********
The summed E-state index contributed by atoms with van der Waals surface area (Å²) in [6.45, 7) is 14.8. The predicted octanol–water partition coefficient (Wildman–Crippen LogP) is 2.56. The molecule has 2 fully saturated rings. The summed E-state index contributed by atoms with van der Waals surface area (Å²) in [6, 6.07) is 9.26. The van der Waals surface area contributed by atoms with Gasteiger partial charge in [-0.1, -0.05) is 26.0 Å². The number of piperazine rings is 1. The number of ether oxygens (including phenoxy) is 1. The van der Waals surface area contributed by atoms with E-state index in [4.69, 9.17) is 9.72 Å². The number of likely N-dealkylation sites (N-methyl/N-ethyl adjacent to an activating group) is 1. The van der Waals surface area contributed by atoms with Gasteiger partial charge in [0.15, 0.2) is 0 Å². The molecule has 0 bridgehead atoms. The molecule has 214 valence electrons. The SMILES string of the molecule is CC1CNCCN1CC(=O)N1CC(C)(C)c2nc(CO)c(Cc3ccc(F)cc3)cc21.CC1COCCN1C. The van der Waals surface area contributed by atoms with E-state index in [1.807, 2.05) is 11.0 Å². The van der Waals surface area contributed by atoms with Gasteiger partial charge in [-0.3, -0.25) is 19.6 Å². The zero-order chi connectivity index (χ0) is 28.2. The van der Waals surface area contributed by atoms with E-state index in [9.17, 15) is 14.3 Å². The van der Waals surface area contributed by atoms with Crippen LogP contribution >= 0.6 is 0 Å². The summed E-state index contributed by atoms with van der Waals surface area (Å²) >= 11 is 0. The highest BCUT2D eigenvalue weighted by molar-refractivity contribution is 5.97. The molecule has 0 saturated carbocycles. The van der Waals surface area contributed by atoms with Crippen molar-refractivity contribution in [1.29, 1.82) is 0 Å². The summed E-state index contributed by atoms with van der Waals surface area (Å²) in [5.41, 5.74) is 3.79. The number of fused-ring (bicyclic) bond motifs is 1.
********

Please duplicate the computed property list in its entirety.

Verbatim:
The summed E-state index contributed by atoms with van der Waals surface area (Å²) in [6.45, 7) is 14.8. The predicted octanol–water partition coefficient (Wildman–Crippen LogP) is 2.56. The molecule has 2 fully saturated rings. The summed E-state index contributed by atoms with van der Waals surface area (Å²) in [6, 6.07) is 9.26. The van der Waals surface area contributed by atoms with Gasteiger partial charge in [-0.1, -0.05) is 26.0 Å². The number of piperazine rings is 1. The number of ether oxygens (including phenoxy) is 1. The van der Waals surface area contributed by atoms with E-state index in [4.69, 9.17) is 9.72 Å². The number of likely N-dealkylation sites (N-methyl/N-ethyl adjacent to an activating group) is 1. The van der Waals surface area contributed by atoms with Gasteiger partial charge in [0.15, 0.2) is 0 Å². The molecule has 0 bridgehead atoms. The molecule has 214 valence electrons. The SMILES string of the molecule is CC1CNCCN1CC(=O)N1CC(C)(C)c2nc(CO)c(Cc3ccc(F)cc3)cc21.CC1COCCN1C. The van der Waals surface area contributed by atoms with E-state index in [1.807, 2.05) is 11.0 Å². The van der Waals surface area contributed by atoms with Gasteiger partial charge in [-0.3, -0.25) is 19.6 Å². The zero-order chi connectivity index (χ0) is 28.2. The van der Waals surface area contributed by atoms with E-state index in [9.17, 15) is 14.3 Å². The van der Waals surface area contributed by atoms with Crippen LogP contribution >= 0.6 is 0 Å². The summed E-state index contributed by atoms with van der Waals surface area (Å²) >= 11 is 0. The highest BCUT2D eigenvalue weighted by molar-refractivity contribution is 5.97. The molecule has 0 saturated carbocycles. The van der Waals surface area contributed by atoms with Crippen molar-refractivity contribution in [1.29, 1.82) is 0 Å². The summed E-state index contributed by atoms with van der Waals surface area (Å²) in [5.41, 5.74) is 3.79. The number of fused-ring (bicyclic) bond motifs is 1.